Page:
Our city council will shortly decide whether to pass a resolution expressing our support for the Environmental Protection Agency using the Clean Air Act to reduce carbon in our atmosphere to no more than 350 parts per million. This resolution represents an important opportunity for _____ to become a leader in the fight for clean air and against the urgent challenge of climate change at a critical moment.
In 2008, Dr. James Hansen, one of the world's preeminent climate scientists, stated: “If humanity wishes to preserve a planet similar to that on which civilization developed and to which life on Earth is adapted…CO2 will need to be reduced from its current 385 ppm to at most 350ppm.”
Today, CO2 concentrations have already reached 392 ppm. Evidence of climate change is all around us; the decade from 2000 to 2010 was the warmest on record. According to the Global Humanitarian Forum, climate change is already responsible every year for some 300,000 deaths, 325 million people seriously affected, and economic losses worldwide of U.S. $125 billion.
Extreme weather events — hurricanes, blizzards, flooding, drought and heat waves — are striking with increased frequency. 2005 had the most hurricanes on record since 1851. In winter 2011, blizzards plagued the Northeast. In summer 2011, intense rainfall and snowmelt forced the Mississippi River to overflow its banks across the Midwest and South. And an unprecedented 2011 Texas drought led the U.S. Department of Agriculture to declare the entire state a natural disaster zone.
By 2100, as many as one in 10 species may be on the verge of extinction due to climate change.
The message is clear: Climate change is not an abstract problem for the future. It's happening now, we're causing it, and the longer we wait to act, the more we lose and the more difficult the problem will be to solve.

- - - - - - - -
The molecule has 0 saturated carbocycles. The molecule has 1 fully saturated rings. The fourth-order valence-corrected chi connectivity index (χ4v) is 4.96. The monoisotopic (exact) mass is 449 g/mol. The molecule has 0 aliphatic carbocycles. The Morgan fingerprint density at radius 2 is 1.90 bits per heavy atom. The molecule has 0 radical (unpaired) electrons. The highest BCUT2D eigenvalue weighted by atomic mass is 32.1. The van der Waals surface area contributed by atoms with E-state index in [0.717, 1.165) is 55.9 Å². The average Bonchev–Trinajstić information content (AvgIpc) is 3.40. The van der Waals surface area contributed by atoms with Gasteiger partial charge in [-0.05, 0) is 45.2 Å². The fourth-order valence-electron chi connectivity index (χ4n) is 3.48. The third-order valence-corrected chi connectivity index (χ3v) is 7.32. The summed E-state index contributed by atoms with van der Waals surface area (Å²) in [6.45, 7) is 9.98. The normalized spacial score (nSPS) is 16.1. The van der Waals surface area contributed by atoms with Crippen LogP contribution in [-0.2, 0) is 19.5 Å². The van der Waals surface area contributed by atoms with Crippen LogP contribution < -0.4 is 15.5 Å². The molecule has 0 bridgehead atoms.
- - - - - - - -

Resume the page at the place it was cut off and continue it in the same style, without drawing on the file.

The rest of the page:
For four decades, the Clean Air Act has protected the air we breathe through a proven, comprehensive, successful system of pollution control that saves lives and creates economic benefits exceeding its costs by many times. With the Clean Air Act, air quality in this country has improved significantly since 1970, despite major growth in both our economy and industrial production.
Between 1970 and 1990, the six main pollutants covered by the Clean Air Act — particulate matter and ground-level ozone, both of which contribute to smog and asthma, carbon monoxide, lead, sulfur and nitrogen oxides (the acid gases that cause acid rain) — were reduced by between 47 percent and 93 percent. Airborne lead was virtually eliminated.
The Clean Air Act also saves money and protects our economy. In its first two decades alone, the Act provided benefits including decreased healthcare costs and reduced lost work time worth $22.2 trillion — benefits 42 times greater than the estimated costs of regulation.
And now the Clean Air Act is finally being put to work to reduce dangerous greenhouse pollutants following a U.S. Supreme Court ruling that greenhouse gases are “air pollutants” as defined by the Clean Air Act and that the Environmental Protection Agency has the authority to regulate them.
But the Clean Air Act is under attack by big polluters and their allies in Congress. Since Clean Air Act programs began limiting carbon pollution, there have been a flurry of legislative moves trying to delay or destroy the ability of the EPA to deal with greenhouse gas pollution, and some are also attacking Clean Air Act authority to reduce other dangerous pollutants such as mercury.
Our city needs to fight these attacks on clean air. Our city should be at the forefront of this increasingly urgent crisis by passing this resolution urging EPA Administrator Lisa P. Jackson and President Barack Obama to move swiftly to fully employ and enforce the Clean Air Act to reduce carbon in our atmosphere to no more than 350 parts per million.